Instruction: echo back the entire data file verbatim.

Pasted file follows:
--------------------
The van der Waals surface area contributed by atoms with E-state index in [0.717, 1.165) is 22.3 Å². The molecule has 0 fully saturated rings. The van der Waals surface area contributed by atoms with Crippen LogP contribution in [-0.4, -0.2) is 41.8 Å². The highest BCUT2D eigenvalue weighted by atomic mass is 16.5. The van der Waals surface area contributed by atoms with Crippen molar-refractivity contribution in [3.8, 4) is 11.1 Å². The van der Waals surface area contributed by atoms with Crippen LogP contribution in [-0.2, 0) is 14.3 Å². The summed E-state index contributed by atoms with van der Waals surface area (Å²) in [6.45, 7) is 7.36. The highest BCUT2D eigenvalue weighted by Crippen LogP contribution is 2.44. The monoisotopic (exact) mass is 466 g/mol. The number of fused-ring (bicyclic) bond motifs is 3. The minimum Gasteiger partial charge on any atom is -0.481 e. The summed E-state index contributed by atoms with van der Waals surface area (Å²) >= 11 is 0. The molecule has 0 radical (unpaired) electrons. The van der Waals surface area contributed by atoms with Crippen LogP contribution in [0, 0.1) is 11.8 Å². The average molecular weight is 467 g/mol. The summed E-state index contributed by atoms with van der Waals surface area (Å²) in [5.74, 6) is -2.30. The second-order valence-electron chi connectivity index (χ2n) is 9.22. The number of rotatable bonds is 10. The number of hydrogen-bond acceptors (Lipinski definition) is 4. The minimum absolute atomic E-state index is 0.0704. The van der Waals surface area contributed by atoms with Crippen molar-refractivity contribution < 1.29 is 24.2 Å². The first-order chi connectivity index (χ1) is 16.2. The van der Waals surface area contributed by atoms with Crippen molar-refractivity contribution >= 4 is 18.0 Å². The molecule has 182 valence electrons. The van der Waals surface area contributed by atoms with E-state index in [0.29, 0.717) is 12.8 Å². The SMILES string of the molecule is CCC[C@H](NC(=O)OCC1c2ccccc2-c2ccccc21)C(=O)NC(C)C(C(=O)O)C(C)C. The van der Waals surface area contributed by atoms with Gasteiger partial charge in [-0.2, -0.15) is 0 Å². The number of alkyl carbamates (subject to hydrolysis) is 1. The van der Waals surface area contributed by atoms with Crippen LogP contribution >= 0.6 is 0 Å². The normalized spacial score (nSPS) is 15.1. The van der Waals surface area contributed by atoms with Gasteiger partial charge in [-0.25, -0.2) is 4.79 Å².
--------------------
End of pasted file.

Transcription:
The van der Waals surface area contributed by atoms with E-state index in [0.717, 1.165) is 22.3 Å². The molecule has 0 fully saturated rings. The van der Waals surface area contributed by atoms with Crippen LogP contribution in [-0.4, -0.2) is 41.8 Å². The highest BCUT2D eigenvalue weighted by atomic mass is 16.5. The van der Waals surface area contributed by atoms with Crippen molar-refractivity contribution in [3.8, 4) is 11.1 Å². The van der Waals surface area contributed by atoms with Crippen LogP contribution in [-0.2, 0) is 14.3 Å². The summed E-state index contributed by atoms with van der Waals surface area (Å²) in [6.45, 7) is 7.36. The highest BCUT2D eigenvalue weighted by Crippen LogP contribution is 2.44. The monoisotopic (exact) mass is 466 g/mol. The number of fused-ring (bicyclic) bond motifs is 3. The minimum Gasteiger partial charge on any atom is -0.481 e. The summed E-state index contributed by atoms with van der Waals surface area (Å²) >= 11 is 0. The molecule has 0 radical (unpaired) electrons. The van der Waals surface area contributed by atoms with Crippen LogP contribution in [0, 0.1) is 11.8 Å². The average molecular weight is 467 g/mol. The summed E-state index contributed by atoms with van der Waals surface area (Å²) in [5.74, 6) is -2.30. The second-order valence-electron chi connectivity index (χ2n) is 9.22. The number of rotatable bonds is 10. The number of hydrogen-bond acceptors (Lipinski definition) is 4. The minimum absolute atomic E-state index is 0.0704. The van der Waals surface area contributed by atoms with Crippen molar-refractivity contribution < 1.29 is 24.2 Å². The first-order chi connectivity index (χ1) is 16.2. The van der Waals surface area contributed by atoms with Crippen molar-refractivity contribution >= 4 is 18.0 Å². The molecule has 182 valence electrons. The van der Waals surface area contributed by atoms with E-state index in [0.29, 0.717) is 12.8 Å². The SMILES string of the molecule is CCC[C@H](NC(=O)OCC1c2ccccc2-c2ccccc21)C(=O)NC(C)C(C(=O)O)C(C)C. The van der Waals surface area contributed by atoms with Gasteiger partial charge in [-0.2, -0.15) is 0 Å². The number of alkyl carbamates (subject to hydrolysis) is 1. The van der Waals surface area contributed by atoms with Crippen LogP contribution >= 0.6 is 0 Å². The normalized spacial score (nSPS) is 15.1. The van der Waals surface area contributed by atoms with Gasteiger partial charge in [-0.25, -0.2) is 4.79 Å².